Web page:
To conserve energy during the chilly Texas winters, many Dallas residents seal their homes tightly to keep heat from getting out. Chill-proofing your home saves money, but it’s bad for your health. Insufficient ventilation causes airborne contaminants to multiply in your home because they have nowhere to go, causing poor indoor air quality.
Threats to Winter Indoor Air Quality
Indoor air pollution originates from many different sources including poor HVAC equipment maintenance. It can cause dizziness, fatigue, headaches, nausea and irritations of the eyes, nose, throat and skin. Long-term exposure can cause health problems like respiratory disease. Below is a list of some common contaminants:
- Building and furnishing materials
- Mold and mildew
- Viruses and bacteria
- Dust and mites
- Pet dander
- Household cleaning agents
- Carbon monoxide
Air Cleaning and Air Freshening Systems
Innovative indoor air quality products have been developed that can remove, trap or kill up to 99.98 percent of airborne contaminants:
- Whole-house filtration systems trap harmful particles in high-particulate air filters.
- Air purifiers like UV lights use advanced technology to zap contaminants as they circulate in indoor air. Air purifiers and UV lights also improve HVAC efficiency.
- Whole-house ventilators bring fresh air inside and move stale air out. Energy recovery and heat recovery ventilators minimize energy loss, sustain consistent indoor humidity levels and reduce heating and cooling costs.
- Bypass, power and steam humidifiers maintain optimal indoor relative humidity levels to prevent dry skin, skin rashes and eye, nose and throat irritations caused by dry indoor air.
Keeping Your Dallas Home Healthy
Have your HVAC equipment tuned up every year. Change the filters monthly and clean your home regularly with non-toxic products. Open windows for ventilation whenever possible and install an air cleaner or an air purifier.
To learn more about improving your indoor air, visit Willard Heating And Air Conditioning or call (972) 395-5139 to schedule HVAC equipment maintenance.
With increased environmental awareness in today’s world, you are probably looking for ways to make your Wylie, Texas, home a bit greener. One of the easiest ways you can lower energy consumption all year is with proper attic insulation.
Types of Attic Insulation
There are several types of attic insulation to choose from including batts, blown, and sprayed. Insulation batting comes in long rolls that are cut and placed between the floor studs in your attic. Batts installs quickly and easily, but can be difficult to cut precisely to ensure a good seal.
Blown insulation is installed by a service technician. It’s made from fiberglass, minerals, or cellulose and is blown in a layer along your attic floor. Blown insulation fills in gaps and crevices better than batts.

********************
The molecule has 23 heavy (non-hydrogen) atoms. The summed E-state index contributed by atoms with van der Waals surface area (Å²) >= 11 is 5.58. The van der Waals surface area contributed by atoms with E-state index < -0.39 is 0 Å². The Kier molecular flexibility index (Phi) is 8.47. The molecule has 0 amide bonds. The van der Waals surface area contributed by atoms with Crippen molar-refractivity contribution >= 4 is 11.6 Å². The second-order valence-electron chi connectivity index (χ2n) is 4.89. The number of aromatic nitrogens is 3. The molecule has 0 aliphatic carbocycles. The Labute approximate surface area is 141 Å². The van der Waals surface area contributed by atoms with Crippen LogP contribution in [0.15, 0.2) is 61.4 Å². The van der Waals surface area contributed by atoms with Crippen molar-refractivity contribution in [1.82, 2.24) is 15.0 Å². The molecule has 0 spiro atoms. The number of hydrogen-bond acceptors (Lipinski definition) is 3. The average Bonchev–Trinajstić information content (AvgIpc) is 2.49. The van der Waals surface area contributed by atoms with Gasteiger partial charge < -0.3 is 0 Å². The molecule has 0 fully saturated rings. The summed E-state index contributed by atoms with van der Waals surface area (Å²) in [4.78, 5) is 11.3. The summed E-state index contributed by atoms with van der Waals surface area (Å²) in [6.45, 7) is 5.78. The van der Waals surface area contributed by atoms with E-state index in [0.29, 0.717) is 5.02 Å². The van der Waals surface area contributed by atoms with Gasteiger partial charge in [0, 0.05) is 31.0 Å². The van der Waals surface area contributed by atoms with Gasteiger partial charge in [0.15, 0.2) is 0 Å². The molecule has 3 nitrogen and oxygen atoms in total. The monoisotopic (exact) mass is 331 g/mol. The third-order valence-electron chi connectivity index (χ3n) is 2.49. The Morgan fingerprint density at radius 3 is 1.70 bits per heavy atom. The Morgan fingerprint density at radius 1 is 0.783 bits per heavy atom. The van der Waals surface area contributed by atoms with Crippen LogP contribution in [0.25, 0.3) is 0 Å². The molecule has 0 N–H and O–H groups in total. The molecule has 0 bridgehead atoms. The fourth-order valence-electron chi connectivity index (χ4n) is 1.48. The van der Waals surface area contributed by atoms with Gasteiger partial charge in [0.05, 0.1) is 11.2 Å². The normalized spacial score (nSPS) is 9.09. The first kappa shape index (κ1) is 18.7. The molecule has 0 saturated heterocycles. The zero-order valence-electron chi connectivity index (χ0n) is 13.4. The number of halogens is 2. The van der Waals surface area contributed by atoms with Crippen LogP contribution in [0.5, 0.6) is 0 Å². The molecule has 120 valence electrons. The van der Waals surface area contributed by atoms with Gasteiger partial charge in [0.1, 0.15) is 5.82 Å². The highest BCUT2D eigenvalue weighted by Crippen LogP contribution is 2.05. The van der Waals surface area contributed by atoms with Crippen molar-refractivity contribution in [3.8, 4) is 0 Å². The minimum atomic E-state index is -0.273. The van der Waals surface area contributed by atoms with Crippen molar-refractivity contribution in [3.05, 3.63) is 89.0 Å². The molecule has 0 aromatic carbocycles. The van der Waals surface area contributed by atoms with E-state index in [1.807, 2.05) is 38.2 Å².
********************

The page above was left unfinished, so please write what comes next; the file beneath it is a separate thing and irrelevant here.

Spray foam insulation works well along attic ceilings when you don’t have any ducts or HVAC components in your attic. The spray sticks to the ceiling easily and fills in holes and cracks quite well.
How Insulation Works
During cold weather, warm air inside your home rises and can seep outside through your attic. During the summer, hot air can work its way inside without proper insulation. These air movements happen in attics easily and from your attic without the right insulation.
Insulation works to prevent air movement. Air caught inside insulation works to keep heated air from moving elsewhere. Insulation has an R-value, a number that indicates how well it keeps heat from moving through it. The higher the R-value, the better the insulation.
Reasons to Insulate Your Attic
Attic insulation reduces the amount of heat lost, thus reducing the amount of energy used to heat your home. Less electricity and gas used means a smaller carbon footprint.
A sealed attic prevents pollen, dirt, pests, and insects from coming inside. This keeps your indoor air quality healthier and keeps you feeling your best.
At Willard Heating & Air Conditioning, we have attic specialists that are your go-to experts for proper attic insulation. Call 972-395-5139 for a consultation or appointment today!
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Choosing a new furnace, heat pump, air conditioner, or thermostat for your Forney, Texas, home isn’t always as easy as it sounds. You need a unit that keeps up with your demand for heating and cooling, while also keeping costs to a minimum. Fortunately, you have plenty of options that will provide excellent comfort and other features you’ll enjoy. By knowing the terminology, benefits, and other information about HVAC systems, you can pick the perfect new HVAC system for your home.
Understand the Terminology
Buying an HVAC system without knowing the terminology is a lot like buying a car when you don’t know anything about engines or fuel economy. You might look for something with all the bells and whistles, but at its core, it might not be the right unit for your home.
Air Conditioner and Heat Pump Ratings